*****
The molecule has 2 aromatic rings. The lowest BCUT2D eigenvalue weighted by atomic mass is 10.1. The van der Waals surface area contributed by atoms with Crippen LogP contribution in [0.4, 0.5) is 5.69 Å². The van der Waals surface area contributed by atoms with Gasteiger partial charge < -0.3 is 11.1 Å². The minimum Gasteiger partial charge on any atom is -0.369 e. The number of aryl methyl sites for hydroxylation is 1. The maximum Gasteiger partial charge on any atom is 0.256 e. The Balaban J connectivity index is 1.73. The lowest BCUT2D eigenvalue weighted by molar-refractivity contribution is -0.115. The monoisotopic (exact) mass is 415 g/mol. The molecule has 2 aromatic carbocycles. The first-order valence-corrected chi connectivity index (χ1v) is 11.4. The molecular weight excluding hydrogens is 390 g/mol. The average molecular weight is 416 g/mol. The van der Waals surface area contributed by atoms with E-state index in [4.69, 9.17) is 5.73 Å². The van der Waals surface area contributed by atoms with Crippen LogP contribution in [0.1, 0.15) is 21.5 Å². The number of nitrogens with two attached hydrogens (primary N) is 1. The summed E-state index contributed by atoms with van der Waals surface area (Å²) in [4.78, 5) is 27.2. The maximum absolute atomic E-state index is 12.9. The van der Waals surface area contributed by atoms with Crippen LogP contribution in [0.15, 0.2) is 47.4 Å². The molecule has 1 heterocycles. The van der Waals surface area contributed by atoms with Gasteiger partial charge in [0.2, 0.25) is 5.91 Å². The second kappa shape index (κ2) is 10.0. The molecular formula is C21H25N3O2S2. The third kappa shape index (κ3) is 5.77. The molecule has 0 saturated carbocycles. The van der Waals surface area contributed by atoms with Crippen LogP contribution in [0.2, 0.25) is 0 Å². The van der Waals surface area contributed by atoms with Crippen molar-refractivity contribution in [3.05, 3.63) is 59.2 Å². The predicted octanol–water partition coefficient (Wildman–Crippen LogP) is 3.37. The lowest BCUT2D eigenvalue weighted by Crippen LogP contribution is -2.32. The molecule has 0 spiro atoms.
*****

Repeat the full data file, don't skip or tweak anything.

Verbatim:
The molecule has 2 aromatic rings. The lowest BCUT2D eigenvalue weighted by atomic mass is 10.1. The van der Waals surface area contributed by atoms with Crippen LogP contribution in [0.4, 0.5) is 5.69 Å². The van der Waals surface area contributed by atoms with Gasteiger partial charge < -0.3 is 11.1 Å². The minimum Gasteiger partial charge on any atom is -0.369 e. The number of aryl methyl sites for hydroxylation is 1. The maximum Gasteiger partial charge on any atom is 0.256 e. The Balaban J connectivity index is 1.73. The lowest BCUT2D eigenvalue weighted by molar-refractivity contribution is -0.115. The monoisotopic (exact) mass is 415 g/mol. The molecule has 2 aromatic carbocycles. The first-order valence-corrected chi connectivity index (χ1v) is 11.4. The molecular weight excluding hydrogens is 390 g/mol. The average molecular weight is 416 g/mol. The van der Waals surface area contributed by atoms with E-state index in [4.69, 9.17) is 5.73 Å². The van der Waals surface area contributed by atoms with Crippen LogP contribution in [0.1, 0.15) is 21.5 Å². The number of nitrogens with two attached hydrogens (primary N) is 1. The summed E-state index contributed by atoms with van der Waals surface area (Å²) in [4.78, 5) is 27.2. The maximum absolute atomic E-state index is 12.9. The van der Waals surface area contributed by atoms with Crippen LogP contribution in [0.15, 0.2) is 47.4 Å². The molecule has 1 heterocycles. The van der Waals surface area contributed by atoms with Gasteiger partial charge in [0.2, 0.25) is 5.91 Å². The second kappa shape index (κ2) is 10.0. The molecular formula is C21H25N3O2S2. The third kappa shape index (κ3) is 5.77. The molecule has 0 saturated carbocycles. The van der Waals surface area contributed by atoms with Crippen LogP contribution in [0.2, 0.25) is 0 Å². The van der Waals surface area contributed by atoms with Crippen molar-refractivity contribution in [3.05, 3.63) is 59.2 Å². The predicted octanol–water partition coefficient (Wildman–Crippen LogP) is 3.37. The lowest BCUT2D eigenvalue weighted by Crippen LogP contribution is -2.32. The molecule has 0 spiro atoms.